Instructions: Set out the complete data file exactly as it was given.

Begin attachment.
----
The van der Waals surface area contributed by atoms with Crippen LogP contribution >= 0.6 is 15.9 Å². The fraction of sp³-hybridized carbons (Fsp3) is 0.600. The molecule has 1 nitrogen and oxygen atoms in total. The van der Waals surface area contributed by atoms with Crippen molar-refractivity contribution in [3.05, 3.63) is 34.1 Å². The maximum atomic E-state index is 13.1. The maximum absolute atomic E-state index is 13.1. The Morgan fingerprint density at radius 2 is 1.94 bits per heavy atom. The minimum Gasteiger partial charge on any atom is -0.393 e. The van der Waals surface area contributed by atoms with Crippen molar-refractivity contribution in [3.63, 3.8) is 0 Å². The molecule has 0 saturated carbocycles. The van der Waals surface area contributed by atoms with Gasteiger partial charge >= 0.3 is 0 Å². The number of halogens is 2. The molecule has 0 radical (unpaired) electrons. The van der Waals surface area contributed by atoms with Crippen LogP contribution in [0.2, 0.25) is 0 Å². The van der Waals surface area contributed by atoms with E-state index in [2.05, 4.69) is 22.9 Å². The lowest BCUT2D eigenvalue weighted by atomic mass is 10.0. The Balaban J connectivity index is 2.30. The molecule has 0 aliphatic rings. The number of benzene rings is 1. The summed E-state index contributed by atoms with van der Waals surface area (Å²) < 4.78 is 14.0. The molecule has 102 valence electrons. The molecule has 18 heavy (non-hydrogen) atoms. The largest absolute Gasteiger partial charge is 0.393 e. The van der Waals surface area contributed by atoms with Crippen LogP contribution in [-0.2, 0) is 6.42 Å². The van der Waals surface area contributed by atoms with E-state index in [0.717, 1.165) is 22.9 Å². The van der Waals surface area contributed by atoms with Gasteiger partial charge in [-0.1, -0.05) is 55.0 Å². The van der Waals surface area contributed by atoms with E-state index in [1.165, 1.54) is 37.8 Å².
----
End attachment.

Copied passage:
The van der Waals surface area contributed by atoms with Crippen LogP contribution >= 0.6 is 15.9 Å². The fraction of sp³-hybridized carbons (Fsp3) is 0.600. The molecule has 1 nitrogen and oxygen atoms in total. The van der Waals surface area contributed by atoms with Crippen molar-refractivity contribution in [3.05, 3.63) is 34.1 Å². The maximum atomic E-state index is 13.1. The maximum absolute atomic E-state index is 13.1. The Morgan fingerprint density at radius 2 is 1.94 bits per heavy atom. The minimum Gasteiger partial charge on any atom is -0.393 e. The van der Waals surface area contributed by atoms with Crippen molar-refractivity contribution in [3.63, 3.8) is 0 Å². The molecule has 0 saturated carbocycles. The van der Waals surface area contributed by atoms with Gasteiger partial charge >= 0.3 is 0 Å². The number of halogens is 2. The molecule has 0 radical (unpaired) electrons. The van der Waals surface area contributed by atoms with Crippen LogP contribution in [0.2, 0.25) is 0 Å². The van der Waals surface area contributed by atoms with E-state index in [2.05, 4.69) is 22.9 Å². The lowest BCUT2D eigenvalue weighted by atomic mass is 10.0. The Balaban J connectivity index is 2.30. The molecule has 0 aliphatic rings. The number of benzene rings is 1. The summed E-state index contributed by atoms with van der Waals surface area (Å²) < 4.78 is 14.0. The molecule has 102 valence electrons. The molecule has 18 heavy (non-hydrogen) atoms. The largest absolute Gasteiger partial charge is 0.393 e. The van der Waals surface area contributed by atoms with Crippen LogP contribution in [-0.2, 0) is 6.42 Å². The van der Waals surface area contributed by atoms with E-state index in [0.717, 1.165) is 22.9 Å². The van der Waals surface area contributed by atoms with Gasteiger partial charge in [-0.1, -0.05) is 55.0 Å². The van der Waals surface area contributed by atoms with E-state index in [1.165, 1.54) is 37.8 Å².